Apologies to any micro-entrepreneurs who might be reading (whoops, there go some more twitter followers!). I’m sure that somehow it makes some sort of sense and it’s just me being old-fashioned and crotchety and stupid for not getting it. Thing is, though, I kind of resent what’s happened to the humble cup-cake and the prostitution of the meaning and association it’s always had for me. They don’t mention a price in that old song, do they, and I think if they had it would have unnecessarily complicated the rhythm: “If I’d known you were coming I’d have baked a cake (£5.00 each for the small ones or £15.00 for the seven inch Victoria sponge) baked a cake (The fairy cakes are a real bargain) baked a cake (no I don’t make my own marzipan on the Battenberg but it is organic), if I’d known you were coming etc etc…”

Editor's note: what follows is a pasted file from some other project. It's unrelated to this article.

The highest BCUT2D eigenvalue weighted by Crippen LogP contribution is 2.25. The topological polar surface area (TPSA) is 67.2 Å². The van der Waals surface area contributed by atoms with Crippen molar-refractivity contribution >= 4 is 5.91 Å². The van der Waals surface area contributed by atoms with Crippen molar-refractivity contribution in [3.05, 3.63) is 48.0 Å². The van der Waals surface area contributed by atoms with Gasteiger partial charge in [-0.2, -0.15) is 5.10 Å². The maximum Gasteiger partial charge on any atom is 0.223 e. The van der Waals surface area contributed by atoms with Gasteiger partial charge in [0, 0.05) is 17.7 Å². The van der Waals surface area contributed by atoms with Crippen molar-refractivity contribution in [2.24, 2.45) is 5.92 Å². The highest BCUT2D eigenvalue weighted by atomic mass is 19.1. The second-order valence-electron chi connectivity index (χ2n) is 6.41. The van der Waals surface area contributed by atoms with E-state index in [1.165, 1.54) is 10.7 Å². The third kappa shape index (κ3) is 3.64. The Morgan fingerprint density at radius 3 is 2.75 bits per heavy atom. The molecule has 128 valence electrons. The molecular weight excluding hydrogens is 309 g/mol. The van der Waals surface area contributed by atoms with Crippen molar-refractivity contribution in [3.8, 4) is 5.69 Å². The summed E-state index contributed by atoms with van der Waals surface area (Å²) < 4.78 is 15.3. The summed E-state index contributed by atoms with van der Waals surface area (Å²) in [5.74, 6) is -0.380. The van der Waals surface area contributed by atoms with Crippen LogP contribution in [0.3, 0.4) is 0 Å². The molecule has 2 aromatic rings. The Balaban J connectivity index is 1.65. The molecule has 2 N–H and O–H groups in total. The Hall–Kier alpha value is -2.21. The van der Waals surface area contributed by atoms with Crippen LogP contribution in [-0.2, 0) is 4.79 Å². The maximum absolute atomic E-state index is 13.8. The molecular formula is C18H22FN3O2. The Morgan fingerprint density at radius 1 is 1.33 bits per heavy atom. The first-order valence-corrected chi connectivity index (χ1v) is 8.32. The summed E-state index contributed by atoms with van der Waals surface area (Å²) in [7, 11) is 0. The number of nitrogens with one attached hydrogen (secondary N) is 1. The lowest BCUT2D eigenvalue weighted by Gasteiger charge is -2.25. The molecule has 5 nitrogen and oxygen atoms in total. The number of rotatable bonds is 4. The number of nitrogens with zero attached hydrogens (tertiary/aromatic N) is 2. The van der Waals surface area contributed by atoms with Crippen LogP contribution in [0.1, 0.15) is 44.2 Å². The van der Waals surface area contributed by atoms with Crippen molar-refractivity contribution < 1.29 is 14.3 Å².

Another aspect of life in Kings Hill that confused me was the idolisation of Jamie Oliver and the ‘Jamie Parties’. Don’t get me wrong, I’m not mocking the mockney geeza for his cooking (he’s my favourite TV chef when it comes down to the cooking, if I’m honest, though Huge Fuggly-Duckingstool gives him a close run for his money when Thomasina isn’t doing something clever with a bit of wildlife she’s just run over) or for his very commendable philanthropic efforts, but let’s face it the brand he’s created for himself is hardly one based on reality, is it?